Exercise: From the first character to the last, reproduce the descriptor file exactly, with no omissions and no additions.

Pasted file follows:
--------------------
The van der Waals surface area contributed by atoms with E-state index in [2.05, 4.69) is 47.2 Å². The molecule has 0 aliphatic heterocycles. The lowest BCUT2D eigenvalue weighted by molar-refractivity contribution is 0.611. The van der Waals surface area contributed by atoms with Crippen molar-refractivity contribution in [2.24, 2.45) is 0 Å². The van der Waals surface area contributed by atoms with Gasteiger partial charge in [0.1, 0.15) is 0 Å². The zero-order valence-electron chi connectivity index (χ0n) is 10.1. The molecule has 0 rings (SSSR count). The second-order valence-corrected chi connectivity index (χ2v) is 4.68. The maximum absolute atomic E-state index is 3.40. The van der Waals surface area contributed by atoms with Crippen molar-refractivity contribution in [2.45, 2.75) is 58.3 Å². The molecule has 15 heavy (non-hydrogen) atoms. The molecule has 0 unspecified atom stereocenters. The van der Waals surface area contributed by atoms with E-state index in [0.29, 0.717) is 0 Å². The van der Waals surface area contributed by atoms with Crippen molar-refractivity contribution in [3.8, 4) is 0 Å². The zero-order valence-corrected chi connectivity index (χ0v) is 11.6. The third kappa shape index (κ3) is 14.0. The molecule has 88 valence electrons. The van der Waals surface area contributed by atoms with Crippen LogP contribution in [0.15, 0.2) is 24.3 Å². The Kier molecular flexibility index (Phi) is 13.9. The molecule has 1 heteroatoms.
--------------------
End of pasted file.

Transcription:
The van der Waals surface area contributed by atoms with E-state index in [2.05, 4.69) is 47.2 Å². The molecule has 0 aliphatic heterocycles. The lowest BCUT2D eigenvalue weighted by molar-refractivity contribution is 0.611. The van der Waals surface area contributed by atoms with Crippen molar-refractivity contribution in [2.24, 2.45) is 0 Å². The van der Waals surface area contributed by atoms with Gasteiger partial charge in [0.1, 0.15) is 0 Å². The zero-order valence-electron chi connectivity index (χ0n) is 10.1. The molecule has 0 rings (SSSR count). The second-order valence-corrected chi connectivity index (χ2v) is 4.68. The maximum absolute atomic E-state index is 3.40. The van der Waals surface area contributed by atoms with Crippen molar-refractivity contribution in [2.45, 2.75) is 58.3 Å². The molecule has 15 heavy (non-hydrogen) atoms. The molecule has 0 unspecified atom stereocenters. The van der Waals surface area contributed by atoms with E-state index in [0.29, 0.717) is 0 Å². The van der Waals surface area contributed by atoms with Crippen molar-refractivity contribution in [3.8, 4) is 0 Å². The zero-order valence-corrected chi connectivity index (χ0v) is 11.6. The third kappa shape index (κ3) is 14.0. The molecule has 88 valence electrons. The van der Waals surface area contributed by atoms with Crippen LogP contribution in [0.15, 0.2) is 24.3 Å². The Kier molecular flexibility index (Phi) is 13.9. The molecule has 1 heteroatoms.